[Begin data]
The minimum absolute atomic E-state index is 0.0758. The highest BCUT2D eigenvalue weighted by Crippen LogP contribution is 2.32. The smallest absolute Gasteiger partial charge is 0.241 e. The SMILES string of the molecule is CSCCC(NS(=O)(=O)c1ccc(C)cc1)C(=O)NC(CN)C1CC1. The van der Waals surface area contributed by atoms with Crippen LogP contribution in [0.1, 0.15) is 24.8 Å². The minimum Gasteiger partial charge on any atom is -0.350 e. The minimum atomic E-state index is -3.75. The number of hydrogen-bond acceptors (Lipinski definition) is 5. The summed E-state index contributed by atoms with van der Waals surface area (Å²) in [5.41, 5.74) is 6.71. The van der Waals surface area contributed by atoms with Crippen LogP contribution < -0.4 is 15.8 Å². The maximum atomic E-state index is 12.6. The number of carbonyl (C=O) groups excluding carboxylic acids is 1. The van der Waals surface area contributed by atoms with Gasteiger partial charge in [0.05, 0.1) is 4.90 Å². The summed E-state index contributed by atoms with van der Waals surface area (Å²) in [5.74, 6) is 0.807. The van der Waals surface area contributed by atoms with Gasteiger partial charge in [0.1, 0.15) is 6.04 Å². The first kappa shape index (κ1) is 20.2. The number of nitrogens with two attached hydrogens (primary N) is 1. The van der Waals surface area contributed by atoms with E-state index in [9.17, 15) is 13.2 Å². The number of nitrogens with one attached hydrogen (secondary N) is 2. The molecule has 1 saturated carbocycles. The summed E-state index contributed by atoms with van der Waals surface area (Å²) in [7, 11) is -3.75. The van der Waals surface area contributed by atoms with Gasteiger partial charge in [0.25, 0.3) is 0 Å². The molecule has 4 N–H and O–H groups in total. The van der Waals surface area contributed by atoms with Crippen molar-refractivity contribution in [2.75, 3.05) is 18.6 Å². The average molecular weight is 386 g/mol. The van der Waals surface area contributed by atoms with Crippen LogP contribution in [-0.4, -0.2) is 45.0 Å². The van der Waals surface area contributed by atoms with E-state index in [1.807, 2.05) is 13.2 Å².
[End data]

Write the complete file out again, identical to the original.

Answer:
The minimum absolute atomic E-state index is 0.0758. The highest BCUT2D eigenvalue weighted by Crippen LogP contribution is 2.32. The smallest absolute Gasteiger partial charge is 0.241 e. The SMILES string of the molecule is CSCCC(NS(=O)(=O)c1ccc(C)cc1)C(=O)NC(CN)C1CC1. The van der Waals surface area contributed by atoms with Crippen LogP contribution in [0.1, 0.15) is 24.8 Å². The minimum Gasteiger partial charge on any atom is -0.350 e. The minimum atomic E-state index is -3.75. The number of hydrogen-bond acceptors (Lipinski definition) is 5. The summed E-state index contributed by atoms with van der Waals surface area (Å²) in [5.41, 5.74) is 6.71. The van der Waals surface area contributed by atoms with Crippen LogP contribution < -0.4 is 15.8 Å². The maximum atomic E-state index is 12.6. The number of carbonyl (C=O) groups excluding carboxylic acids is 1. The van der Waals surface area contributed by atoms with Gasteiger partial charge in [0.05, 0.1) is 4.90 Å². The summed E-state index contributed by atoms with van der Waals surface area (Å²) in [5.74, 6) is 0.807. The van der Waals surface area contributed by atoms with Gasteiger partial charge in [0.1, 0.15) is 6.04 Å². The first kappa shape index (κ1) is 20.2. The number of nitrogens with two attached hydrogens (primary N) is 1. The van der Waals surface area contributed by atoms with E-state index in [9.17, 15) is 13.2 Å². The number of nitrogens with one attached hydrogen (secondary N) is 2. The molecule has 1 saturated carbocycles. The summed E-state index contributed by atoms with van der Waals surface area (Å²) in [7, 11) is -3.75. The van der Waals surface area contributed by atoms with Gasteiger partial charge in [0.25, 0.3) is 0 Å². The molecule has 4 N–H and O–H groups in total. The van der Waals surface area contributed by atoms with Crippen molar-refractivity contribution in [2.75, 3.05) is 18.6 Å². The average molecular weight is 386 g/mol. The van der Waals surface area contributed by atoms with Crippen LogP contribution in [-0.4, -0.2) is 45.0 Å². The van der Waals surface area contributed by atoms with E-state index in [1.807, 2.05) is 13.2 Å².